My Mother the Car was an NBC series while The Patty Duke Show was on ABC. While Duke indicated UA refused the ABC demand to switch to color she went on to speculate UA executives said no (the demand was apparently for color episodes delivered at the same rate paid for the B/W episodes) as a negotiating ploy with the hope that ABC would counter with an offer to pay more money for the series. Instead, ABC decided not to renew the series. You have to remember that ABC, being in 3rd place, didn't have the deep pockets of NBC/RCA and had roughly 50% color series on the air that season. I'm sure NBC paid more to get MMTC in color.
NBC also went full color in the fall of 1966 and was promoted as the first full color network. Anything that was in B&W on NBC in the previous year such as I Dream of Jeannie , swiched to color in the Fall of 1966 or was cancelled. Studios did not have a choice if they wanted to sell a show to NBC.
I just found out that the 1956 Sitcom STANLEY with Buddy Hackett , paul lind , and Carol Burnette has been released on DVD. You can find it at Buddy Hackett's web site , also on Amazon and on Ebay. It's a 3 DvD set, which the site states is digitally remastered ,and contains lots of bonus material. 19 episodes were produced, and they're all here. I ordered it , and am waiting for it to arrive. It's a miracle this show is out . It probaly hasn't been shown anywhere since it's original NBC run.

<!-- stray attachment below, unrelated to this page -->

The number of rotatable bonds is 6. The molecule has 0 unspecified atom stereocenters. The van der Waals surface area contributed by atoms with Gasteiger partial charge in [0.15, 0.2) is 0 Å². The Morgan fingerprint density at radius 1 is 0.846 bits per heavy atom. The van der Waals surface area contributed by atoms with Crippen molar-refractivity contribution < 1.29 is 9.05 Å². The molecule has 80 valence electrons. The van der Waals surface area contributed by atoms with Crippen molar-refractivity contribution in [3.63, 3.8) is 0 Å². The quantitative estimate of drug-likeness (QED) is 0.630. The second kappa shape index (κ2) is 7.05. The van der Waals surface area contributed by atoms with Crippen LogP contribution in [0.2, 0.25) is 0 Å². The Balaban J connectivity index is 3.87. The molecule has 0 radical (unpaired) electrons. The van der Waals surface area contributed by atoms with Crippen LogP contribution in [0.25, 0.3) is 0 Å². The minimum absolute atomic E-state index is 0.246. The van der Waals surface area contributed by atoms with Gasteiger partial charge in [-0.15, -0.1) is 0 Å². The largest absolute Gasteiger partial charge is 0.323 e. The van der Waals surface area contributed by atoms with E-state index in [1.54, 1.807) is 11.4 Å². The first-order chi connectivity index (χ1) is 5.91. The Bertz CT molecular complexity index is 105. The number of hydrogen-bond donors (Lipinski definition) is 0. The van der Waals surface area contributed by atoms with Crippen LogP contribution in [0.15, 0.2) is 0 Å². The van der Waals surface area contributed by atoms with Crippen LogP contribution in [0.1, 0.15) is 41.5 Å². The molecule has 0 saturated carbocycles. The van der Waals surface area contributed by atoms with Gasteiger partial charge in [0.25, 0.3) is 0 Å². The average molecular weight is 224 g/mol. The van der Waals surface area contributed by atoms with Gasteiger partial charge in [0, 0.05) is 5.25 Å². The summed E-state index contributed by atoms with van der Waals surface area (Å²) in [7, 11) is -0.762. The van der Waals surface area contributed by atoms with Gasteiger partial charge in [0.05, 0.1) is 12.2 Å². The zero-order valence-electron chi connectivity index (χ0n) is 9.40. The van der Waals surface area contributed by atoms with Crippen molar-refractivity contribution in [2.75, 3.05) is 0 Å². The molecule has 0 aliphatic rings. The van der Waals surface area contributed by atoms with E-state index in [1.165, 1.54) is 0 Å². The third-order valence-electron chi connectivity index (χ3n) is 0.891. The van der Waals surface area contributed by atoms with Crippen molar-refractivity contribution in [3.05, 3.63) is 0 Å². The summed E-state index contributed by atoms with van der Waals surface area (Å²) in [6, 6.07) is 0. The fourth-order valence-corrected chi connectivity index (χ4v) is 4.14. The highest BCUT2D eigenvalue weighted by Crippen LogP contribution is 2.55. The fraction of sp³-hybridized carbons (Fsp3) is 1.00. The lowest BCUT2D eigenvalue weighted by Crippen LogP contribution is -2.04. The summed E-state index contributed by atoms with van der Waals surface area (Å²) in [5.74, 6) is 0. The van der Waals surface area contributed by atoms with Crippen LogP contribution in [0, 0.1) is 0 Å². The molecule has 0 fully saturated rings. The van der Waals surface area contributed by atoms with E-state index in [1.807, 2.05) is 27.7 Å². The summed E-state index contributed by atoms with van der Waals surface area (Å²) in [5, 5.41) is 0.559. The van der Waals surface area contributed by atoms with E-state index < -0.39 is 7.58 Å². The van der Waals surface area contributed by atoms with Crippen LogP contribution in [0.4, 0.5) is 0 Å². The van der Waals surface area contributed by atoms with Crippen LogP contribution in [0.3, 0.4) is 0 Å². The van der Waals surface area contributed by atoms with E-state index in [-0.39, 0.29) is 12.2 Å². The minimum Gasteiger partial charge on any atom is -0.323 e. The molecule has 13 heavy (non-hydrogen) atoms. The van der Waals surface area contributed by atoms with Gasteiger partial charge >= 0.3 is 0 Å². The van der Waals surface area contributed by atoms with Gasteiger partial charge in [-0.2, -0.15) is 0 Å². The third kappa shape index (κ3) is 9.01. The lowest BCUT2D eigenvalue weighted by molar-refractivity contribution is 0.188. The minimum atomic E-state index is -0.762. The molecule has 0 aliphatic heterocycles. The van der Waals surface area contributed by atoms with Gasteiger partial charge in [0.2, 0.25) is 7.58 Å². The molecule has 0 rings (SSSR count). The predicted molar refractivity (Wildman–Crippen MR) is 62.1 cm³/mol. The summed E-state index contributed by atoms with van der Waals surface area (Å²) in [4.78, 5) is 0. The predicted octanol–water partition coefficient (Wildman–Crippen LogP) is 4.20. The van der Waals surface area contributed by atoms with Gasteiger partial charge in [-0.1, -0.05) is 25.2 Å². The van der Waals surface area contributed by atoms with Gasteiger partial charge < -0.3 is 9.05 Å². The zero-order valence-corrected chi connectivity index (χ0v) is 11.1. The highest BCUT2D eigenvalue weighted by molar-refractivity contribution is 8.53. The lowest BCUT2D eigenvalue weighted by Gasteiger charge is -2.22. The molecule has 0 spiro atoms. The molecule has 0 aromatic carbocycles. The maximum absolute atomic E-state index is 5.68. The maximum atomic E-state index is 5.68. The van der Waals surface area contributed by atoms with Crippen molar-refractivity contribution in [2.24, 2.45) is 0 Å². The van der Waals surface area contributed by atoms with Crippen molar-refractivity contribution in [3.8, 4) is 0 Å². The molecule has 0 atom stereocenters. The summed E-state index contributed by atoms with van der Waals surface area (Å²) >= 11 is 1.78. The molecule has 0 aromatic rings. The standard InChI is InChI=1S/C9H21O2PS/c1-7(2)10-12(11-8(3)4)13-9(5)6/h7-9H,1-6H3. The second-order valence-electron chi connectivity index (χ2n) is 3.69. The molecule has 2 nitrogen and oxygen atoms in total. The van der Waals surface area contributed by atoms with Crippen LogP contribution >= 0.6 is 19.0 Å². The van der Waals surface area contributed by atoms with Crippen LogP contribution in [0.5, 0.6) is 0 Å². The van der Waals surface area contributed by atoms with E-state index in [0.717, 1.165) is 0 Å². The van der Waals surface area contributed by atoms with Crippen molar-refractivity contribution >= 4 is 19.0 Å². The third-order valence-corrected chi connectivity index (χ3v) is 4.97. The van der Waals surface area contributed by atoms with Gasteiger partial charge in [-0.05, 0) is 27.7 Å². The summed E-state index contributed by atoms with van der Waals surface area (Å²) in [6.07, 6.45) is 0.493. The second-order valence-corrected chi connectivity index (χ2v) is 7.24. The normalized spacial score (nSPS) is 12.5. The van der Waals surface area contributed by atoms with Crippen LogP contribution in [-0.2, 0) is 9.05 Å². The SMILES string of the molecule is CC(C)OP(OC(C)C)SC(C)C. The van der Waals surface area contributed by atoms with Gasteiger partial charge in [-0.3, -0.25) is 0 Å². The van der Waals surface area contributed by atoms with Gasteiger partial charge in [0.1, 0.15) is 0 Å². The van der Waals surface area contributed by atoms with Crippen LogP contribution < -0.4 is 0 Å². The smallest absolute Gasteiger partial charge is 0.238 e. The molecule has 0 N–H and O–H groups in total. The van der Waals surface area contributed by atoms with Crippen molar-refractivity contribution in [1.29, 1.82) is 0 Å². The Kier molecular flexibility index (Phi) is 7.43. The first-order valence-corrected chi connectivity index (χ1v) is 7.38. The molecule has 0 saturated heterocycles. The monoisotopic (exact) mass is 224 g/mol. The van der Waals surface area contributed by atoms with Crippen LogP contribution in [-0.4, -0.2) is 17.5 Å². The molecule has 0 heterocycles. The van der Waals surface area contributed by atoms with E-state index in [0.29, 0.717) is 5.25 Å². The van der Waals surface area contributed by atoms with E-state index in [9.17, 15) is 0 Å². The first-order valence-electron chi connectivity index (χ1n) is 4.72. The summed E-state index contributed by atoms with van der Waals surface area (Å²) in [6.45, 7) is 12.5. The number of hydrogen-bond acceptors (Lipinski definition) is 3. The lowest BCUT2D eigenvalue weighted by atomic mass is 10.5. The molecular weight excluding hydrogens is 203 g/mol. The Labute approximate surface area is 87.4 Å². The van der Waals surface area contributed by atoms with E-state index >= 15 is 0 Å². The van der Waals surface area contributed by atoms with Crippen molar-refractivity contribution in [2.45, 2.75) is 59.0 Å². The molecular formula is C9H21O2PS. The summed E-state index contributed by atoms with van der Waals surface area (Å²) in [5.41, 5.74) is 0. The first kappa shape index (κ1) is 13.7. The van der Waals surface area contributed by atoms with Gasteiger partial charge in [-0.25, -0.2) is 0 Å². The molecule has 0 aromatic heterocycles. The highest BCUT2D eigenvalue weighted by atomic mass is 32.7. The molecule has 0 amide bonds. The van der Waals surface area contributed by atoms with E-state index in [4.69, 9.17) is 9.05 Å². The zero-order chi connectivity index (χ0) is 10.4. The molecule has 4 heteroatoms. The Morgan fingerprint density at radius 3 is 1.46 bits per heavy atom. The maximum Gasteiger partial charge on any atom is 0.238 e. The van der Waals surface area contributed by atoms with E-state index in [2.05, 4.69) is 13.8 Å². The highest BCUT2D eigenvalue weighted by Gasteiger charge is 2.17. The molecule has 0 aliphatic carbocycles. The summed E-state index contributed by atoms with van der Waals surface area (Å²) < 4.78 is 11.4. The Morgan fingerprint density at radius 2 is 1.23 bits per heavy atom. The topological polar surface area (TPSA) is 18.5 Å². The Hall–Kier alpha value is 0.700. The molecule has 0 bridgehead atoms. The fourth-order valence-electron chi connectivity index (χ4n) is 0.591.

Great find, Lou! I've never heard of this series, but you've got me interested.
Gary "and it has a Christmas episode to boot" O.
I only know of it from the time around 1960 or so when by coincidence Hackett was on the panel of "What's My Line" and Burnett was the Mystery Guest and the matter of their having done this series came up in the course of events. On that same show, A.C. Nielsen was an earlier contestant whose line had to be spotted (with Nielsen signing in as "Mr. X") and when his identity was revealed, Hackett mentioned "I've got a bone to pick with you because I had a show Stanley that got cancelled....."
Do you have a link to the Hackett site? I did a quick Google but came up empty handed. There are a couple of sites, one of which led to a web store (with Hackett and another name) but I didn't come up with a DVD listing anywhere. I *did* find the listing at Amazon but it's only available from a marketplace vendor and I'd rather deal directly with the "official" site since it's not a actual Amazon offering.
Just a brief review of The Life and Legend of Wyatt Earp, Season 2. Received my copy a couple of weeks ago and must comment on how exceptional the quality of the video is. It is nearly Bluray quality, just superb, at least for the 10 or so episode that I've watched. Does not appear to be edited, each episode clocks in at about 26 min and change. Definitely better than the Season one release. Here's hoping they release all seasons and that they are all the same quality as this one.